Dr. Joseph Turner
Date of this Version
Interest in the composition of plant cell walls has been on-going for centuries because the cell wall contains so many useful components. Plant cell walls are composed of cellulose, hemicellulose, pectin, and proteins and these materials form the basis for a wide range of products including clothing, biopolymers, and biofuels that are of great importance to humanity. Currently, there is great interest to understand the formation and growth of cell walls at the most basic biological level to quantify the genetic factors that control the wall organization and properties. The growth pattern of the onion gives an opportunity to study this process efficiently. Each layer of an onion bulb shows a different stage of growth with the outer layers being older and the inner layers being younger. Research groups have studied the chemical structure variation within the different layers. They have shown that the orientation of cellulose microfibrils and the Young’s modulus of the cells change during the growth. The aim of this thesis is to provide new information regarding the onion cell wall with respect to growth. Change in viscoelastic properties at the nano- and micro-scales during onion growth are observed for the different layers. The experimental results show a good correlation between the role of pectin in cell growth and the gradual variation of viscoelasticity in the wall structure. Atomic force microscopy (AFM), nanoscale infrared microscopy (Nano-IR), Fourier transform infrared spectroscopy (FT-IR), scanning electron microscope (SEM), and confocal laser scanning microscopy (CLSM) are all used to understand cell wall change.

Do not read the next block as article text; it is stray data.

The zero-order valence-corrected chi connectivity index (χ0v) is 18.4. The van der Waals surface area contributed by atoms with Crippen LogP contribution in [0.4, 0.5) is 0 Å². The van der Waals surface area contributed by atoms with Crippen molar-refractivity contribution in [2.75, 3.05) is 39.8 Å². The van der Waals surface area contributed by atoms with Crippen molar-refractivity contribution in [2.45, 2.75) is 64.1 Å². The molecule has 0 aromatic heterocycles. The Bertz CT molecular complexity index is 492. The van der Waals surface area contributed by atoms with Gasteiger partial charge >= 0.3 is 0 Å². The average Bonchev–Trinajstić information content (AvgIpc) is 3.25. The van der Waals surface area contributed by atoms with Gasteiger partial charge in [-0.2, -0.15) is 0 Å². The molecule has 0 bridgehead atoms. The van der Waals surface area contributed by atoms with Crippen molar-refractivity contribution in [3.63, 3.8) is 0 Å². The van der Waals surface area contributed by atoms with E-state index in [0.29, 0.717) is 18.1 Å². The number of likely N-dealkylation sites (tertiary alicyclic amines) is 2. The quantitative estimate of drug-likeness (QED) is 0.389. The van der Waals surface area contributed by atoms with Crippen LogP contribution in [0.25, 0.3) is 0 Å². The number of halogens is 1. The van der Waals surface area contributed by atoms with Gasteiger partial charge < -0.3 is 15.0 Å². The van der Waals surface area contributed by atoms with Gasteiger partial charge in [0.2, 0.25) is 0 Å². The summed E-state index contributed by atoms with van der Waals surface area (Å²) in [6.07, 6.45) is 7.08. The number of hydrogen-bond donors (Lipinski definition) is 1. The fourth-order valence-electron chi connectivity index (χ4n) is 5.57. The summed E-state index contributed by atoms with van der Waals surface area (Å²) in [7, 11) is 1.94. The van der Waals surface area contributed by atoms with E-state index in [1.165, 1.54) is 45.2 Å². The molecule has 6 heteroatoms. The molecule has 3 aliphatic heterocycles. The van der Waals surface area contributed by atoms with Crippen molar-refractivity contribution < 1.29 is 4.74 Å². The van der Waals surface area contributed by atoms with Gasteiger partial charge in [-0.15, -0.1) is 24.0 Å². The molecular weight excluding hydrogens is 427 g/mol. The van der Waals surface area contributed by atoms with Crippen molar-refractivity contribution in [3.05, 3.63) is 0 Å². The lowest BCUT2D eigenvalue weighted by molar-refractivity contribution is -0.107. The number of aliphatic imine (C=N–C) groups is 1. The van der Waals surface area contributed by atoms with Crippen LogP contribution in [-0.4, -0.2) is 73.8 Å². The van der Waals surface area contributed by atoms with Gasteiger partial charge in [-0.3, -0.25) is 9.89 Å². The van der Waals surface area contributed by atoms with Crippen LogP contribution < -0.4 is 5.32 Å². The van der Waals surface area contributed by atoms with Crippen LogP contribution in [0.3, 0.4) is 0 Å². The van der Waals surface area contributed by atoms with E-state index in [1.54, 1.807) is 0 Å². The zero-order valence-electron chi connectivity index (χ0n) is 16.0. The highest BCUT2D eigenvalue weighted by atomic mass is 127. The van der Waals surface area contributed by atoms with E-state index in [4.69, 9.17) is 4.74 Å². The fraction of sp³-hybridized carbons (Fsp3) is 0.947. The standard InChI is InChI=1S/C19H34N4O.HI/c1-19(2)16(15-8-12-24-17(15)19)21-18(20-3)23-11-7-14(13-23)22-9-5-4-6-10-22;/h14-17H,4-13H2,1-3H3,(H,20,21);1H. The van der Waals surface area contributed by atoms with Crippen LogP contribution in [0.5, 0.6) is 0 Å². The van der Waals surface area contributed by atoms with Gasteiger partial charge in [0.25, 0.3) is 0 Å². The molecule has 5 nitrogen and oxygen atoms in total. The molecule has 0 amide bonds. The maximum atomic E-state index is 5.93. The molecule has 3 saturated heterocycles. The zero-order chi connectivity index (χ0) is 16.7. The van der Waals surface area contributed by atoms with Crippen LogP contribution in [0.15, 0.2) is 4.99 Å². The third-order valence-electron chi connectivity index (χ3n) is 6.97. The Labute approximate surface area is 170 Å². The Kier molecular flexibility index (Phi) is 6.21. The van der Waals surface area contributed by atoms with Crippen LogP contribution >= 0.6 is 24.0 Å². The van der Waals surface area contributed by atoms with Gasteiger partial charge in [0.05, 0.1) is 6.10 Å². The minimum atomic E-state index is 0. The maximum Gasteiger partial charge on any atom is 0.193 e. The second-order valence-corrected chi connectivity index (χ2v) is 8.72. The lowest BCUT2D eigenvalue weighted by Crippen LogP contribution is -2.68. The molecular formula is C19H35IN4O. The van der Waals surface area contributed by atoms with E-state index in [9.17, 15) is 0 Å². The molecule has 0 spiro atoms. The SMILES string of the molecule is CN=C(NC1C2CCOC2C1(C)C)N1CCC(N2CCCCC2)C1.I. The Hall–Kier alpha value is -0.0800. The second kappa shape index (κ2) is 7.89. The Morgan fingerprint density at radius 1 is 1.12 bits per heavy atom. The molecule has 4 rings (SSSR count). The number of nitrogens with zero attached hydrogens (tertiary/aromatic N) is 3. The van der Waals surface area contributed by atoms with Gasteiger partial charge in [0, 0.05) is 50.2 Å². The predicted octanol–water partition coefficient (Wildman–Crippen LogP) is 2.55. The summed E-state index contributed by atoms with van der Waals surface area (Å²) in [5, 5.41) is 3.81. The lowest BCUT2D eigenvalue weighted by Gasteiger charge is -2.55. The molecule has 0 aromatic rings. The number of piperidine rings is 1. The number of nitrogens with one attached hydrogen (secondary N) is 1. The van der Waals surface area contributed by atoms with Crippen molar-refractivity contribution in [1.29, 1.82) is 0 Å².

Advisor: Joseph Turner
A THESIS Presented to Faculty of The Graduate College at University of Nebraska In Partial Fulfillment of Requirements For the Degree of Master of Science, Major: Mechanical Engineering and Applied Mechanics, Under the Supervision of Professor Joseph Turner. Lincoln, Nebraska: July, 2017
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